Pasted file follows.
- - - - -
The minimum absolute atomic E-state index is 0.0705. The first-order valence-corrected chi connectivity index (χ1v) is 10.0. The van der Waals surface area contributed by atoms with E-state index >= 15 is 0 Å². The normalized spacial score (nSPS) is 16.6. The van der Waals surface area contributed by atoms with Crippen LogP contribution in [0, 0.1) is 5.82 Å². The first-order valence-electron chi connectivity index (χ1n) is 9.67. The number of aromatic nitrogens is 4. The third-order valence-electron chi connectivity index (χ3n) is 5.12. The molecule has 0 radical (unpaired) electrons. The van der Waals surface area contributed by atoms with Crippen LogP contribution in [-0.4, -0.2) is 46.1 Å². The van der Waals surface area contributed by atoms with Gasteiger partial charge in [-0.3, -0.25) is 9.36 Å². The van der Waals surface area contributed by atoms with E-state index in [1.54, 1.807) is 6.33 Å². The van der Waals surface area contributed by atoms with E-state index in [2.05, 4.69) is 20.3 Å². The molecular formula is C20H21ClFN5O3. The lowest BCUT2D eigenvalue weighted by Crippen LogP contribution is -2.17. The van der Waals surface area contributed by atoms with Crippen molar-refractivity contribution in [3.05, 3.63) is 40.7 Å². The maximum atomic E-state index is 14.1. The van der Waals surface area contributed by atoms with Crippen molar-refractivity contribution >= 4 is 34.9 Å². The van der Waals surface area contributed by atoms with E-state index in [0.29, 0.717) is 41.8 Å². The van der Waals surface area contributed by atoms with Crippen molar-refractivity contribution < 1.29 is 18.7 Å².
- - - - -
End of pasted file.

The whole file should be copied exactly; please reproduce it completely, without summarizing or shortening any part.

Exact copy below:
The minimum absolute atomic E-state index is 0.0705. The first-order valence-corrected chi connectivity index (χ1v) is 10.0. The van der Waals surface area contributed by atoms with E-state index >= 15 is 0 Å². The normalized spacial score (nSPS) is 16.6. The van der Waals surface area contributed by atoms with Crippen LogP contribution in [0, 0.1) is 5.82 Å². The first-order valence-electron chi connectivity index (χ1n) is 9.67. The number of aromatic nitrogens is 4. The third-order valence-electron chi connectivity index (χ3n) is 5.12. The molecule has 0 radical (unpaired) electrons. The van der Waals surface area contributed by atoms with Crippen LogP contribution in [-0.4, -0.2) is 46.1 Å². The van der Waals surface area contributed by atoms with Gasteiger partial charge in [-0.3, -0.25) is 9.36 Å². The van der Waals surface area contributed by atoms with E-state index in [1.54, 1.807) is 6.33 Å². The van der Waals surface area contributed by atoms with E-state index in [2.05, 4.69) is 20.3 Å². The molecular formula is C20H21ClFN5O3. The lowest BCUT2D eigenvalue weighted by Crippen LogP contribution is -2.17. The van der Waals surface area contributed by atoms with Crippen molar-refractivity contribution in [3.05, 3.63) is 40.7 Å². The maximum atomic E-state index is 14.1. The van der Waals surface area contributed by atoms with Crippen molar-refractivity contribution >= 4 is 34.9 Å². The van der Waals surface area contributed by atoms with E-state index in [0.29, 0.717) is 41.8 Å². The van der Waals surface area contributed by atoms with Crippen molar-refractivity contribution < 1.29 is 18.7 Å².